In order to obtain a suitable pore size of the polymer matrix, the monomer concentration is varied. A monomer concentration in the range of about 20% results in a pore size of about 7 to 10 A.
The use of an ion-exchanged polymer matrix is also advantageous. The buffer action obtained by the ion exchange can be used to alter the pH values in the sample to be determined. An advantageous system is, for example, a copolymer of acrylamide and 20 to 60% acrylic acid and/or methacrylic acid, prepared from an approximately 20% monomer solution in which at least part of the acid groups are converted into the corresponding alkali or alkaline earth salts.
The invention will be explained hereafter in more detail with the aid of examples.
The antigen synthesis was performed beginning with thyroxine ethyl ester and coupling on albumin with carbodiimide. The antibody was produced through the immunization of rabbits.
The antibody was then enclosed in polymer gel. An acrylamide monomer with a concentration of 2.9 mole/l was used. For the initial mixture, 5 g acrylamide and 1.25 g N,N'-methylene-bis-acrylamide were dissolved in a beaker in 24 ml of a phosphate buffer with a pH value of 7.2. Following the admixture of the antiserum in 1 ml phosphate buffer, the reaction was started with 0.15 g riboflavin and 0.10 ml N,N,N',N'-tetramethylethylenediamine and irradiated with UV light. During the irradiation period of 45 minutes the temperature was maintained at less than 50° C. The gel block was subsequently comminuted, washed with distilled water, and dried.
The zero serum was produced by reacting 1 ml serum and a pronase solution with a concentration of 2 mg/ml for 30 minutes at 35° C. Subsequently, 2 g of an ion exchange resin (Amberlite 400) were added.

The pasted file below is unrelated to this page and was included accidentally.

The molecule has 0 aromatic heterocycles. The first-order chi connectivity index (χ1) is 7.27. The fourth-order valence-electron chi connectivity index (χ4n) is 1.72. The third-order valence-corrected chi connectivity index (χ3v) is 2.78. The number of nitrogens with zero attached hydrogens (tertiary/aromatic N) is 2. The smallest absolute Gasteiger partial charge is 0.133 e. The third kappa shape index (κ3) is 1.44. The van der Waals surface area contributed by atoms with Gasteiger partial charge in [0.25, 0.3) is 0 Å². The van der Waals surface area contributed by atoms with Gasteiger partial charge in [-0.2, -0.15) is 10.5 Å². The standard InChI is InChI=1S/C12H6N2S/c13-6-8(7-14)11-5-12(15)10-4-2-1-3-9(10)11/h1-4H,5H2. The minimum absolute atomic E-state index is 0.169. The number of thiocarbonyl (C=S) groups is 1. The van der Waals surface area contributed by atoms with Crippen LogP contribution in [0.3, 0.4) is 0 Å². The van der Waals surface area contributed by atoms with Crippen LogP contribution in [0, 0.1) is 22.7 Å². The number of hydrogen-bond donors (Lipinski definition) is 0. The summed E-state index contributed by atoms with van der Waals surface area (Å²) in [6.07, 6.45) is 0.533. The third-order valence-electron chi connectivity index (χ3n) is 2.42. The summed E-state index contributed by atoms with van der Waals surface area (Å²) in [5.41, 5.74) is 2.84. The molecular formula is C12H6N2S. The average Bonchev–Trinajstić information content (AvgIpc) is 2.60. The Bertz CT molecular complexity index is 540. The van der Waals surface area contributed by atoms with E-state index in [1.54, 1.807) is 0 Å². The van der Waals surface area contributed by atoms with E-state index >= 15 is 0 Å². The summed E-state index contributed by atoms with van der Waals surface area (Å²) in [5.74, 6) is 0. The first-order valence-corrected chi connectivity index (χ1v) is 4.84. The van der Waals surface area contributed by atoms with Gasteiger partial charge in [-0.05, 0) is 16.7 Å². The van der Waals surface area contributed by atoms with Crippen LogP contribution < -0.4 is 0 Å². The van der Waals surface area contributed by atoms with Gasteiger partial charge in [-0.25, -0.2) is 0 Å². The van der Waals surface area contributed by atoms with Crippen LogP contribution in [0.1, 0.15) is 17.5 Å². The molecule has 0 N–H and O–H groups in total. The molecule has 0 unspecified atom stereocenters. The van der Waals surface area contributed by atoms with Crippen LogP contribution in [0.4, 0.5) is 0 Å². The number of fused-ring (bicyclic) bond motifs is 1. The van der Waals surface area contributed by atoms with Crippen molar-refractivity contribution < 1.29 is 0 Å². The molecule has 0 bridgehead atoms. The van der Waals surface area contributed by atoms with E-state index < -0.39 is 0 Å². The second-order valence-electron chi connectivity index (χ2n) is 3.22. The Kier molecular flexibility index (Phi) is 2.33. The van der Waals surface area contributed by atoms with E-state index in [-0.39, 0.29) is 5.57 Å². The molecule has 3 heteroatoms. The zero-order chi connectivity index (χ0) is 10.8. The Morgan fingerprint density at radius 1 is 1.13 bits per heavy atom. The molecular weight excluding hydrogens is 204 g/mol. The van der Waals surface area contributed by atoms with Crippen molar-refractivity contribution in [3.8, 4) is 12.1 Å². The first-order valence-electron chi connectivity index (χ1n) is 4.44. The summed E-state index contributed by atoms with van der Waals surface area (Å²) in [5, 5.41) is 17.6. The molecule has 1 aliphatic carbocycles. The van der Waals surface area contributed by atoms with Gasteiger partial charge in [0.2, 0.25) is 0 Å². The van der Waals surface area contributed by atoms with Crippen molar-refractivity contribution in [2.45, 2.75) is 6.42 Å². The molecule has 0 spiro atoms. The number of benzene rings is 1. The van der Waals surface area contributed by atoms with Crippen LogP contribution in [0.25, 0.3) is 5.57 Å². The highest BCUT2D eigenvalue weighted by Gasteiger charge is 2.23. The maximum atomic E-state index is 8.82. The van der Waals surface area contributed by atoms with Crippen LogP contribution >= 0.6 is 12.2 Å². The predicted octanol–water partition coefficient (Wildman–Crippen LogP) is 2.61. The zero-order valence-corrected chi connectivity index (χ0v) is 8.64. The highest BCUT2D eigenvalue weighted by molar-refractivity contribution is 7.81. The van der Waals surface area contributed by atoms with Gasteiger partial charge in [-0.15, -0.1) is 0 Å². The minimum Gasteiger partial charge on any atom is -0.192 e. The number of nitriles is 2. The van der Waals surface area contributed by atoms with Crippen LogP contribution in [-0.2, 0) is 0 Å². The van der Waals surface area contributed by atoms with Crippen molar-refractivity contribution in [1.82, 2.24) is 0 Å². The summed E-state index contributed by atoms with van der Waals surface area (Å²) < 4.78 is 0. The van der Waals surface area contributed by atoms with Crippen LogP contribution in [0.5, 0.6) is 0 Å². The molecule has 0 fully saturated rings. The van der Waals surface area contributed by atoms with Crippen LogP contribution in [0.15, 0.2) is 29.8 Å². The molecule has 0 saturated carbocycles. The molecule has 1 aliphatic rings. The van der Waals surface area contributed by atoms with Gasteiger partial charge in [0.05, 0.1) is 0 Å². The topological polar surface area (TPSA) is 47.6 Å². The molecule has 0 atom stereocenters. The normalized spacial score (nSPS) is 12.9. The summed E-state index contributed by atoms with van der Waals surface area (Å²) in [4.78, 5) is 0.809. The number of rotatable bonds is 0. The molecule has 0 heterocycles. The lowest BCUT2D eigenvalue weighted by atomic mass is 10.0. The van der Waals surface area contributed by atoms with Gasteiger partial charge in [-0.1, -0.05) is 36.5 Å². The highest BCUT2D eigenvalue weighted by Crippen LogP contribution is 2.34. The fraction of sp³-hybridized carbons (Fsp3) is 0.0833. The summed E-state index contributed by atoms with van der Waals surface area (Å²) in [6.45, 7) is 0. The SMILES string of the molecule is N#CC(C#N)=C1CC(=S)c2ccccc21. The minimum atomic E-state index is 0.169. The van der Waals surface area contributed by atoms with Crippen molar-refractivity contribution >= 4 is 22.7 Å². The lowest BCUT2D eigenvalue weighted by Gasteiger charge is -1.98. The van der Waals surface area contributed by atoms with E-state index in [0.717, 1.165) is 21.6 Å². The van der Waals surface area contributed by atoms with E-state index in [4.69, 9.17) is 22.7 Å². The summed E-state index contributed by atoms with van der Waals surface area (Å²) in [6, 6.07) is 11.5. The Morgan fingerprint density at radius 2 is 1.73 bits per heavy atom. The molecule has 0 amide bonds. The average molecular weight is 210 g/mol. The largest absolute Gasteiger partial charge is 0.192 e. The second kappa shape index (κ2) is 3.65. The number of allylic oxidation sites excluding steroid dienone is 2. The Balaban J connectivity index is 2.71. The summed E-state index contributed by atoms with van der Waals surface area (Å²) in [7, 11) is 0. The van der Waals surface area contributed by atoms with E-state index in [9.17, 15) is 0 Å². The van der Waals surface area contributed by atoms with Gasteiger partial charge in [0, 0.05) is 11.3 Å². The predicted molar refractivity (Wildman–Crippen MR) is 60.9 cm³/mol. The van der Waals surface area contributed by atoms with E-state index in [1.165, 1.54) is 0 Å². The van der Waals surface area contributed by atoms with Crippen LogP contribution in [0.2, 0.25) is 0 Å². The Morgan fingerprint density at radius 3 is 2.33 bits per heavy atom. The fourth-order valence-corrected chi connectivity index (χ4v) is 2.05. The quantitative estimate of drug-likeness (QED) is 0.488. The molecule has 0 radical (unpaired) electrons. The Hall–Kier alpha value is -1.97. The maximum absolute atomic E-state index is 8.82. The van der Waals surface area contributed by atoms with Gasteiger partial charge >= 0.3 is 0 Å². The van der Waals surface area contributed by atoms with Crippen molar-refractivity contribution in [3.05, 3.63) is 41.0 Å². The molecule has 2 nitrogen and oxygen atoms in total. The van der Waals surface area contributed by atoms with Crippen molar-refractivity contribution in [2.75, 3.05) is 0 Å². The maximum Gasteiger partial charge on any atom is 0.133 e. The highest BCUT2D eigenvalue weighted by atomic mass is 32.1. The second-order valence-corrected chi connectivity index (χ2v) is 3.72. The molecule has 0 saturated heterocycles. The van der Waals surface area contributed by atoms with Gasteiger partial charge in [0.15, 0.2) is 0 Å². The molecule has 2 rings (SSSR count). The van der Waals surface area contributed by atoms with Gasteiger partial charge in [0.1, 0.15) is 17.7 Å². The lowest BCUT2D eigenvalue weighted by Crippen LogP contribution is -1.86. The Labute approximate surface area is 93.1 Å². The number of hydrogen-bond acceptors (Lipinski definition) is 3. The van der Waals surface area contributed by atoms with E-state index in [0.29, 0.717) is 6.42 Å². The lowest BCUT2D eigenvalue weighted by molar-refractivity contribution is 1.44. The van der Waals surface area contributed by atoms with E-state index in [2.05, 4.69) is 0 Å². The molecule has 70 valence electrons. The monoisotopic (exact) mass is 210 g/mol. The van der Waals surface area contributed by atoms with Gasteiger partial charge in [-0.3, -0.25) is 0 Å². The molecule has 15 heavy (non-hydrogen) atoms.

After this, 50 μl of the zero serum with a content of 18 g thyroxine per 100 ml were reacted with 350 μl enzyme solution with a concentration of 2 mg per ml for 30 minutes at a temperature of 35° C.
To 100 μl of this solution, 700 μl of the tracer solution with a content of 5.2 ng/ml of radioactive marked thyroxine and 50 μl buffer solution with a pH value of 7.2 were added. 350 μl of this solution were added to 60 mg of the antibody gel. The incubation period was 30 minutes, the temperature 22° C. Subsequently, the solution was extracted for 5 minutes with a pumping rate of 0.5 ml/min.
A dose effect curve for thyroxine was established with thyroxine solutions having concentrations of 5 ng, 10 ng, 20 ng and 50 ng per 100 ml. These solutions were reacted with 350 μl enzyme solution (concentration 2 mg/ml) for 30 minutes at a temperature of 35° C.
To the 100 μl of this solution, 700 μl tracer solution (5.2 ng/ml) and in place of the buffer, 50 μl zero serum were added.
The evaluation resulted in a recovery of 99%.
The working procedure of Example 1 was followed, but instead of the pronase solution, a proteinase solution with a concentration of 2 mg/ml was used.
The serum applied consisted of a zero serum with a content of 6 mg per 100 ml.
The recovery was 98.5%.